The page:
A considerable effort is devoted to devising retrofit solutions for reducing space-heating energy in the domestic sector. Existing UK solid-wall dwellings, which have both heritage values and historic fabric, are being improved but they tend to have meagre thermal performance, partly, due to the heat-loss through glazings. This paper takes comparative analyses approach to envisage space-heating supply required in order to maintain thermal comfort temperatures and attainable solar energy gains to households with the retrofit of an experimentally achievable thermal performance of the fabricated sample of triple vacuum glazing to a UK solid-wall dwelling. 3D dynamic thermal models (timely regimes of heating, occupancy, ventilation and internal heat gains) of an externally-insulated solid-wall detached dwelling with a range of existing glazing types along with triple vacuum glazings are modelled. A dramatic decrease of space-heating load and moderate increase of solar gains are resulted with the dwelling of newly achievable triple vacuum glazings (having centre-of-pane U-value of 0.33 Wm-2K-1) compared to conventional glazing types. The space-heating annual cost of single glazed dwellings was minimised to 15.31% (≈USD 90.7) with the retrofit of triple-vacuum glazings. An influence of total heat-loss through the fabric of solid-wall dwelling was analysed with steady-state calculations which indicates a fall of 10.23% with triple vacuum glazings compared to single glazings./p>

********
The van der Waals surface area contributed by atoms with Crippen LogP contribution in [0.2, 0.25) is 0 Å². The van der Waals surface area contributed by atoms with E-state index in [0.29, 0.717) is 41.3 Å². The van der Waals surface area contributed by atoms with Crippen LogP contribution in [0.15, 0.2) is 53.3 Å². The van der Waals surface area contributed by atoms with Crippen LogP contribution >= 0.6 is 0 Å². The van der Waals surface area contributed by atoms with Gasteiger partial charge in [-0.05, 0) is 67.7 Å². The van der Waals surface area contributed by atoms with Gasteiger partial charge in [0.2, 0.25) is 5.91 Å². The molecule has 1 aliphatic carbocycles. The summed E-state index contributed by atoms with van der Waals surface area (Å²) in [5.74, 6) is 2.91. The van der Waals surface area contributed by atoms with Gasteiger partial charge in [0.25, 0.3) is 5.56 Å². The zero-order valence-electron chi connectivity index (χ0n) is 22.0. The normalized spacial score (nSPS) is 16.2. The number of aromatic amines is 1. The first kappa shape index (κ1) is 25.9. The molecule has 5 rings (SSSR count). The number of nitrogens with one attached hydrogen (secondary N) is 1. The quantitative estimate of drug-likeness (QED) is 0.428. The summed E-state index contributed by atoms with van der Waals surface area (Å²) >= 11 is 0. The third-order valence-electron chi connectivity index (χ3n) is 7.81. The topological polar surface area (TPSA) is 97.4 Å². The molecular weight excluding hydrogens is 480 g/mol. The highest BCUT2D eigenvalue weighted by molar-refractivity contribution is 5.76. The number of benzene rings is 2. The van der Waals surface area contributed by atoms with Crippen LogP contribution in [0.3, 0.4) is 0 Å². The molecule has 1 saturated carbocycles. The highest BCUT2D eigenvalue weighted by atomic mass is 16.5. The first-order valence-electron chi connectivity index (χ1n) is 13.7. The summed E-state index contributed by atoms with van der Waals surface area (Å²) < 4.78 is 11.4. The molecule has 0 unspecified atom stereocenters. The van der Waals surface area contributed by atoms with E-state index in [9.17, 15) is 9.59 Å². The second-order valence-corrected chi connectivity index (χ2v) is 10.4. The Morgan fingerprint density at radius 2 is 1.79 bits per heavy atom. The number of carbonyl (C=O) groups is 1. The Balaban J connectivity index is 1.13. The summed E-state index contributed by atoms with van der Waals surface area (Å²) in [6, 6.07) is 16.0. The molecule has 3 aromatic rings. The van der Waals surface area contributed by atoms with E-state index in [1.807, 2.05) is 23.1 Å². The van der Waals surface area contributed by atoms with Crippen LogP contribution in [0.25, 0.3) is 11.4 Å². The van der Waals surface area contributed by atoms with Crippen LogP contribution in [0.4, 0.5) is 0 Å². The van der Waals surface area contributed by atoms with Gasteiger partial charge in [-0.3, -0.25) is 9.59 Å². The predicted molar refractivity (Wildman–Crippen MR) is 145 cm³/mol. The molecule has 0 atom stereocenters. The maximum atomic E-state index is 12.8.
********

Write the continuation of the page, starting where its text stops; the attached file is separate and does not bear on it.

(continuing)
Keywords

Vacuum glazing, Solar energy, Thermal modelling, Energy savings

1. Introduction